For people accused of breaking the law, Duval County has a jail. But there is a jail within the jail – known as solitary confinement.
Technically, the 6th floor isolation block is reserved for dangerous inmates – people who pose a threat to themselves or to others.
But that’s not always the case. One local inmate has spent the past 10 months in solitary, and not for discipline reasons – a fact even the former JSO jail director calls unusual.
Quentin Mills is neither a choirboy nor is he a discipline problem. The Duval County Jail inmate faces a slew of charges, including attempted murder, aggravated assault and domestic battery. Since his arrest in 2015, he’s never been in a jail fight, and never threatened guards, other inmates or himself.
Yet Quentin Mills has spent the last 291 days in solitary, isolated 23 hours a day and denied visitors except clergy or attorneys. Neither order comes from jail officials. Instead, it comes at the behest of the State Attorney’s Office, the agency prosecuting him.
“He doesn’t get to see his mom, he doesn’t get to see his kids,” says his mother Latisa Kierce. “He doesn’t get to see anyone -- and nobody can give us an answer why.”
Prosecutor Peter Overstreet, who made the request to send Mills to solitary, declined to be interviewed for this story. In response to a motion by Mills’ attorney to end his confinement, Overstreet said it was necessary because Mills previously called witnesses to interfere with their testimony. (Prosecutors charged Mills with three counts of witness tampering.)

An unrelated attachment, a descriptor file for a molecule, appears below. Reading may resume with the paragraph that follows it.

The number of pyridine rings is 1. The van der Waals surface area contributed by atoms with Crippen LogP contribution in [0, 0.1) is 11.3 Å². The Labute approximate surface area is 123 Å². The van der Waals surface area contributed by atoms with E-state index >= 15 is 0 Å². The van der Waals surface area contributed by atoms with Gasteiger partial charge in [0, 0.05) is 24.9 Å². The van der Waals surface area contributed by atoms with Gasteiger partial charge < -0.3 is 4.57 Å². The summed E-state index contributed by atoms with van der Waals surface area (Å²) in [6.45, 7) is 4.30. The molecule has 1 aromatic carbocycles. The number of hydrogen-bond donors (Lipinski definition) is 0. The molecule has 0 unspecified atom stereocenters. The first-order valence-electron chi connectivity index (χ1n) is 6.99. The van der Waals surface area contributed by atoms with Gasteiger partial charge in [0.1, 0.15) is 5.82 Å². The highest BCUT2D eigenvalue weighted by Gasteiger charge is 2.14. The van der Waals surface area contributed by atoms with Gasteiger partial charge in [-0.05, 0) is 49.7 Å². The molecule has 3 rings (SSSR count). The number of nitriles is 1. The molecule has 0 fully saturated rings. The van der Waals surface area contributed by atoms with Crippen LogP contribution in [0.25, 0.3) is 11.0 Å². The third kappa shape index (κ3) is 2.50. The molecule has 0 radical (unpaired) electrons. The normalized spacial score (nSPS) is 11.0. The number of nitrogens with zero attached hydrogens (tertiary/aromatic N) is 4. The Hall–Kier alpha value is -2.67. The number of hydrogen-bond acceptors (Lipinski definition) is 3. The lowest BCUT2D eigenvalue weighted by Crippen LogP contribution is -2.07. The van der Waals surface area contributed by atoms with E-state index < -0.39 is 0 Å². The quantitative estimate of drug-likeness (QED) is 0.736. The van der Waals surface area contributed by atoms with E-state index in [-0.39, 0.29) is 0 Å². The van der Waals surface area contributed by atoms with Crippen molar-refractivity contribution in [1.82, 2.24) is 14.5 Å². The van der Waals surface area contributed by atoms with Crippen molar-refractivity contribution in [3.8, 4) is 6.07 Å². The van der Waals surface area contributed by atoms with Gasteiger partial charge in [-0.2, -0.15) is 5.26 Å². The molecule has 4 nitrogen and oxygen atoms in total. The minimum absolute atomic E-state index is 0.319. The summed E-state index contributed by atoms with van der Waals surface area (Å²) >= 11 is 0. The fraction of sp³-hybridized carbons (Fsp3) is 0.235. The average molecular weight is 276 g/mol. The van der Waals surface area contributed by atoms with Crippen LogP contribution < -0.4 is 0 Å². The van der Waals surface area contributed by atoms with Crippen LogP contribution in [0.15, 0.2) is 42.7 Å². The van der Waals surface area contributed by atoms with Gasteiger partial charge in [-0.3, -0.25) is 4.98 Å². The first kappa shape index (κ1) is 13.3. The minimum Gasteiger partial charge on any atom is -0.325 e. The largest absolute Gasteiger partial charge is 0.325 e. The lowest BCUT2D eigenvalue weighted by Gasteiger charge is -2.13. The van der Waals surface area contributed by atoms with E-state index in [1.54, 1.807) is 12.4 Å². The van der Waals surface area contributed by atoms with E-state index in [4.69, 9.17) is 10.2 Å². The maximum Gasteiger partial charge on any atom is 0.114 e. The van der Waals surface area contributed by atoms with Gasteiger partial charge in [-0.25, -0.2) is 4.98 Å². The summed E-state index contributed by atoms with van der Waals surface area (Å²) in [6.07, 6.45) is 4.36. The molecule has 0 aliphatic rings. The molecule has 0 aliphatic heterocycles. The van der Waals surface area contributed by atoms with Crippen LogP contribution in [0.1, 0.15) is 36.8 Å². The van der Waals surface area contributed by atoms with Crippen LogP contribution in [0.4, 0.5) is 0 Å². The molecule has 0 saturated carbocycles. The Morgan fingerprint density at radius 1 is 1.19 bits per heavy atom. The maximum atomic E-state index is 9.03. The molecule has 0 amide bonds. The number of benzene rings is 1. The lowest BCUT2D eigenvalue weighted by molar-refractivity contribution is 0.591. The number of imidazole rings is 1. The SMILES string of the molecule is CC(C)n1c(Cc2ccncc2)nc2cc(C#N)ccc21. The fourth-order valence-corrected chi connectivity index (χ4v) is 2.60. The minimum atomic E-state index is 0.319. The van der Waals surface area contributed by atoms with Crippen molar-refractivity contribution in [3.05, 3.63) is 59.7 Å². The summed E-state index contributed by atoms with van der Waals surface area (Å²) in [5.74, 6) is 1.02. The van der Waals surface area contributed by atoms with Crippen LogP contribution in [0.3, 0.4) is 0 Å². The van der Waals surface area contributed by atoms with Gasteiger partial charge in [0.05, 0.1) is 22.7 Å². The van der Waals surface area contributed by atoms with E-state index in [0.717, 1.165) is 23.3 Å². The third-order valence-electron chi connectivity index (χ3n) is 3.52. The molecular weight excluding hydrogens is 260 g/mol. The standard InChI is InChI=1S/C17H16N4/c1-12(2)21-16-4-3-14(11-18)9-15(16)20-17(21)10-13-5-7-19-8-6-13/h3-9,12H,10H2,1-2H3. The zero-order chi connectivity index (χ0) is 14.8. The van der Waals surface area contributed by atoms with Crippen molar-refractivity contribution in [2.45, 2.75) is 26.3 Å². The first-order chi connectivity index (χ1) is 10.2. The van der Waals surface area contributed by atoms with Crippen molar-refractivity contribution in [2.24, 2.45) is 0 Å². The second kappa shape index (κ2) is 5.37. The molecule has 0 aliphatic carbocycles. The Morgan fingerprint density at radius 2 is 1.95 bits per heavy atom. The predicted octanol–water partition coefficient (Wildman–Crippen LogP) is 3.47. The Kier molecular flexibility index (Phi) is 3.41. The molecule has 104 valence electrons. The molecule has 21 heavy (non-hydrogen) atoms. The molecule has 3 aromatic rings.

But Mills’ attorney Reggie Estell Jr. says it’s not that simple. Even in solitary, Mills is allowed to make calls during his one hour of liberty. “He is still using the phone, they are still giving him his privileges so he can still call people -- so there’s no reason to be in solitary confinement.”
Estell also finds it perplexing that the confinement request came from an outside agency. “Usually it’s JSO that controls the jails,” he says, “not the State Attorney’s Office. My problem is he’s been there so long, and it’s not serving a purpose.”
First Coast New requested Mills’ inmate file, including his movement and housing history. Neither contains any written record of the request to place him in solitary or deny him visitors. (The Jacksonville Sheriffs’ Office denied our request for his confinement history, saying it was a medical record, and not a public record.)
Former Jail Director Tara Wildes agrees the situation sounds “unusual.” She retired in March and didn’t specifically recall the Mills case, but says as a rule, confinement should be used sparingly – “typically no more than 30 days” – and only when an inmate’s behavior demands it. (Mills’ jail file does contain two disciplinary actions – for possession of a prescription pill, and a jail homebrew known as “buck.” But both incidents occurred after he was placed in lockdown.)
Asked about outside requests to place an inmate in solitary, Wildes says, “It happens, I won’t say that it’s uncommon.” But those requests should come with a good reason – and an endpoint if at all possible. “Solitary should be used sparingly, and only when necessary,” Wildes told First Coast News. “Solitary confinement is just very detrimental to an individual’s mental health, especially if it goes on for an extended period of time.”
In April, Estell filed a motion to return Mills to the general jail population, saying it constituted cruel and unusual punishment. Circuit Judge Linda McCallum denied the motion, saying, “I don’t see any reason to change the status quo.”
“It’s taking a toll -- you can hear it in his voice,” said his mother after a recent court hearing. “He didn’t look good today. There’s something mental going on. I’m very worried.”